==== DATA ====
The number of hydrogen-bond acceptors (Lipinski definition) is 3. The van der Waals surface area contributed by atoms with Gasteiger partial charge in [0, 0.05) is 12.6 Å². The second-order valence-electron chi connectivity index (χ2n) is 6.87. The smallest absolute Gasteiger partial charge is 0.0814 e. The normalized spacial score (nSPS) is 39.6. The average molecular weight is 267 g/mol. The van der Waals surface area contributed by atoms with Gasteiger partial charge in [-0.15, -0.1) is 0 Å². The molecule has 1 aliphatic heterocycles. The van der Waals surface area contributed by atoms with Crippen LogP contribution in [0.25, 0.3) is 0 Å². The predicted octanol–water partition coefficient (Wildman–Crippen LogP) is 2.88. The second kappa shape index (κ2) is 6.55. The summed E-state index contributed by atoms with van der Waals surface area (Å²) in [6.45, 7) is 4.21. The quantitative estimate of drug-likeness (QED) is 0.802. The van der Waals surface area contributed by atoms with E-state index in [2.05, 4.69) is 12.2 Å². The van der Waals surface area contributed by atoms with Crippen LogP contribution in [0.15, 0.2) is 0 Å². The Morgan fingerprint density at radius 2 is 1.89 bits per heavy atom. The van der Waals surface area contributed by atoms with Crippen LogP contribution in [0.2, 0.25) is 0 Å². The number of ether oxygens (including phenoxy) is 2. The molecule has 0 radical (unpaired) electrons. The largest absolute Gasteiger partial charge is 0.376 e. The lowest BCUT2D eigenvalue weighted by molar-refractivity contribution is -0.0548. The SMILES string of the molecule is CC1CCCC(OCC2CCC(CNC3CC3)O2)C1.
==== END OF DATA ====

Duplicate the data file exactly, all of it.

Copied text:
The number of hydrogen-bond acceptors (Lipinski definition) is 3. The van der Waals surface area contributed by atoms with Gasteiger partial charge in [0, 0.05) is 12.6 Å². The second-order valence-electron chi connectivity index (χ2n) is 6.87. The smallest absolute Gasteiger partial charge is 0.0814 e. The normalized spacial score (nSPS) is 39.6. The average molecular weight is 267 g/mol. The van der Waals surface area contributed by atoms with Gasteiger partial charge in [-0.15, -0.1) is 0 Å². The molecule has 1 aliphatic heterocycles. The van der Waals surface area contributed by atoms with Crippen LogP contribution in [0.25, 0.3) is 0 Å². The predicted octanol–water partition coefficient (Wildman–Crippen LogP) is 2.88. The second kappa shape index (κ2) is 6.55. The summed E-state index contributed by atoms with van der Waals surface area (Å²) in [6.45, 7) is 4.21. The quantitative estimate of drug-likeness (QED) is 0.802. The van der Waals surface area contributed by atoms with E-state index in [2.05, 4.69) is 12.2 Å². The van der Waals surface area contributed by atoms with Crippen LogP contribution in [0.15, 0.2) is 0 Å². The Morgan fingerprint density at radius 2 is 1.89 bits per heavy atom. The van der Waals surface area contributed by atoms with Crippen LogP contribution in [0.2, 0.25) is 0 Å². The number of ether oxygens (including phenoxy) is 2. The molecule has 0 radical (unpaired) electrons. The largest absolute Gasteiger partial charge is 0.376 e. The lowest BCUT2D eigenvalue weighted by molar-refractivity contribution is -0.0548. The SMILES string of the molecule is CC1CCCC(OCC2CCC(CNC3CC3)O2)C1.